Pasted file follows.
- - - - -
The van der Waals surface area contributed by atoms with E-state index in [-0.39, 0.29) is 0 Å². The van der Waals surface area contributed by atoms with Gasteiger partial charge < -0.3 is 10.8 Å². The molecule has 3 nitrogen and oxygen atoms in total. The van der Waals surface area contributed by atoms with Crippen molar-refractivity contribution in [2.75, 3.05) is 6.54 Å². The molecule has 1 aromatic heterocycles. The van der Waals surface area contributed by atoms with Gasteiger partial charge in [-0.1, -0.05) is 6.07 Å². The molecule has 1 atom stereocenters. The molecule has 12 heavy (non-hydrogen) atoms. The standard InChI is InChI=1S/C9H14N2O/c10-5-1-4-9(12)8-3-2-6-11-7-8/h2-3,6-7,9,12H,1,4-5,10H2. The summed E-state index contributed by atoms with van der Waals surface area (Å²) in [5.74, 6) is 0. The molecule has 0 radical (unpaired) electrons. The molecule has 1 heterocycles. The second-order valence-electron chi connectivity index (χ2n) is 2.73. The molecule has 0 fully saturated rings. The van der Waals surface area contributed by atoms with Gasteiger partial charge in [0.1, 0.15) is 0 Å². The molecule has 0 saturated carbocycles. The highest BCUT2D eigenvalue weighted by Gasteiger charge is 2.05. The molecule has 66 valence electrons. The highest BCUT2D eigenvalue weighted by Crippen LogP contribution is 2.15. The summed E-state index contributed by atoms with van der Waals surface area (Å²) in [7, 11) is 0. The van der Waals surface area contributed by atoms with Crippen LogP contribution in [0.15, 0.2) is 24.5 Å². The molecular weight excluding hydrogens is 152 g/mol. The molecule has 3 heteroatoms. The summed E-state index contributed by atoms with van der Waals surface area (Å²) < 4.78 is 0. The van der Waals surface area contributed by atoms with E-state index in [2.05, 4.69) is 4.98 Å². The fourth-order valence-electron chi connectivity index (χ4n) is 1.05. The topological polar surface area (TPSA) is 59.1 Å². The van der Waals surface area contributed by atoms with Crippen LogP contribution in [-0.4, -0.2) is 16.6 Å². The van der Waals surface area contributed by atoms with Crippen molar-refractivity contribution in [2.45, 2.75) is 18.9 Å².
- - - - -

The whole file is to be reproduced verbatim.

The van der Waals surface area contributed by atoms with E-state index in [-0.39, 0.29) is 0 Å². The van der Waals surface area contributed by atoms with Gasteiger partial charge < -0.3 is 10.8 Å². The molecule has 3 nitrogen and oxygen atoms in total. The van der Waals surface area contributed by atoms with Crippen molar-refractivity contribution in [2.75, 3.05) is 6.54 Å². The molecule has 1 aromatic heterocycles. The van der Waals surface area contributed by atoms with Gasteiger partial charge in [-0.1, -0.05) is 6.07 Å². The molecule has 1 atom stereocenters. The molecule has 12 heavy (non-hydrogen) atoms. The standard InChI is InChI=1S/C9H14N2O/c10-5-1-4-9(12)8-3-2-6-11-7-8/h2-3,6-7,9,12H,1,4-5,10H2. The summed E-state index contributed by atoms with van der Waals surface area (Å²) in [5.74, 6) is 0. The molecule has 0 radical (unpaired) electrons. The molecule has 1 heterocycles. The second-order valence-electron chi connectivity index (χ2n) is 2.73. The molecule has 0 fully saturated rings. The van der Waals surface area contributed by atoms with Gasteiger partial charge in [0.1, 0.15) is 0 Å². The molecule has 0 saturated carbocycles. The highest BCUT2D eigenvalue weighted by Gasteiger charge is 2.05. The molecule has 66 valence electrons. The highest BCUT2D eigenvalue weighted by Crippen LogP contribution is 2.15. The summed E-state index contributed by atoms with van der Waals surface area (Å²) in [7, 11) is 0. The van der Waals surface area contributed by atoms with Crippen LogP contribution in [0.15, 0.2) is 24.5 Å². The molecular weight excluding hydrogens is 152 g/mol. The molecule has 3 heteroatoms. The summed E-state index contributed by atoms with van der Waals surface area (Å²) < 4.78 is 0. The van der Waals surface area contributed by atoms with E-state index in [2.05, 4.69) is 4.98 Å². The fourth-order valence-electron chi connectivity index (χ4n) is 1.05. The topological polar surface area (TPSA) is 59.1 Å². The van der Waals surface area contributed by atoms with Crippen LogP contribution in [-0.4, -0.2) is 16.6 Å². The van der Waals surface area contributed by atoms with Crippen molar-refractivity contribution in [2.45, 2.75) is 18.9 Å².